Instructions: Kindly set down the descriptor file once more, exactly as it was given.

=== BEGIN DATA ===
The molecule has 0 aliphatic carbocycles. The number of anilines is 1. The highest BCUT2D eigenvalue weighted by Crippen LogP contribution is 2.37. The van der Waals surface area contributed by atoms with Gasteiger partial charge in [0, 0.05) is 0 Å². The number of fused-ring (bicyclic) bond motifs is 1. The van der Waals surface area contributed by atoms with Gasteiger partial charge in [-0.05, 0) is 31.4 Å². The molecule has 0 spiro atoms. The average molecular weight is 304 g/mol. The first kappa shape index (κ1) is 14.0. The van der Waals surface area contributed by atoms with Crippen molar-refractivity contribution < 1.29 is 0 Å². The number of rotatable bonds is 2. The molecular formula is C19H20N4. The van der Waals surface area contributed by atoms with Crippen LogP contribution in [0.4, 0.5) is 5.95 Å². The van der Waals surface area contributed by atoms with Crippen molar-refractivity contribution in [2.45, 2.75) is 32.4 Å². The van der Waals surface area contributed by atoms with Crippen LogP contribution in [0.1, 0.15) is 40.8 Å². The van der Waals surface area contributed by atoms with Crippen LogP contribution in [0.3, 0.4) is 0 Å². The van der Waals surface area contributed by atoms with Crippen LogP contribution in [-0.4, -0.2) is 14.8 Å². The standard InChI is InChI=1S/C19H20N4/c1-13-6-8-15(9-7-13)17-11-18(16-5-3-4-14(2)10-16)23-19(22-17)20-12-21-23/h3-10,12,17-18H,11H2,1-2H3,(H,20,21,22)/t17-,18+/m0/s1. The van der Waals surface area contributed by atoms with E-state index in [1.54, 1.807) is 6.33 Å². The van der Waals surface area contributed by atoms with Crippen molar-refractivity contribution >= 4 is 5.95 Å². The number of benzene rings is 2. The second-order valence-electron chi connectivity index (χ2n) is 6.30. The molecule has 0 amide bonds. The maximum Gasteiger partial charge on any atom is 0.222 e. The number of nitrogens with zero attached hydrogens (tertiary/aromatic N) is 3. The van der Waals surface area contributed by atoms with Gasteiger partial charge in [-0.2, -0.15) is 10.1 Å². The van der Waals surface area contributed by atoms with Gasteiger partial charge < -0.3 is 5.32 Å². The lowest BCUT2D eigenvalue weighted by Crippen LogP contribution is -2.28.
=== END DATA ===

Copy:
The molecule has 0 aliphatic carbocycles. The number of anilines is 1. The highest BCUT2D eigenvalue weighted by Crippen LogP contribution is 2.37. The van der Waals surface area contributed by atoms with Gasteiger partial charge in [0, 0.05) is 0 Å². The number of fused-ring (bicyclic) bond motifs is 1. The van der Waals surface area contributed by atoms with Gasteiger partial charge in [-0.05, 0) is 31.4 Å². The molecule has 0 spiro atoms. The average molecular weight is 304 g/mol. The first kappa shape index (κ1) is 14.0. The van der Waals surface area contributed by atoms with Crippen molar-refractivity contribution < 1.29 is 0 Å². The number of rotatable bonds is 2. The molecular formula is C19H20N4. The van der Waals surface area contributed by atoms with Crippen LogP contribution in [0.4, 0.5) is 5.95 Å². The van der Waals surface area contributed by atoms with Crippen molar-refractivity contribution in [2.45, 2.75) is 32.4 Å². The van der Waals surface area contributed by atoms with Crippen LogP contribution in [0.1, 0.15) is 40.8 Å². The van der Waals surface area contributed by atoms with Crippen LogP contribution in [0.3, 0.4) is 0 Å². The van der Waals surface area contributed by atoms with Crippen LogP contribution in [-0.4, -0.2) is 14.8 Å². The standard InChI is InChI=1S/C19H20N4/c1-13-6-8-15(9-7-13)17-11-18(16-5-3-4-14(2)10-16)23-19(22-17)20-12-21-23/h3-10,12,17-18H,11H2,1-2H3,(H,20,21,22)/t17-,18+/m0/s1. The van der Waals surface area contributed by atoms with E-state index in [1.54, 1.807) is 6.33 Å². The van der Waals surface area contributed by atoms with Crippen molar-refractivity contribution >= 4 is 5.95 Å². The number of benzene rings is 2. The second-order valence-electron chi connectivity index (χ2n) is 6.30. The molecule has 0 amide bonds. The maximum Gasteiger partial charge on any atom is 0.222 e. The number of nitrogens with zero attached hydrogens (tertiary/aromatic N) is 3. The van der Waals surface area contributed by atoms with Gasteiger partial charge in [-0.2, -0.15) is 10.1 Å². The van der Waals surface area contributed by atoms with Gasteiger partial charge < -0.3 is 5.32 Å². The lowest BCUT2D eigenvalue weighted by Crippen LogP contribution is -2.28.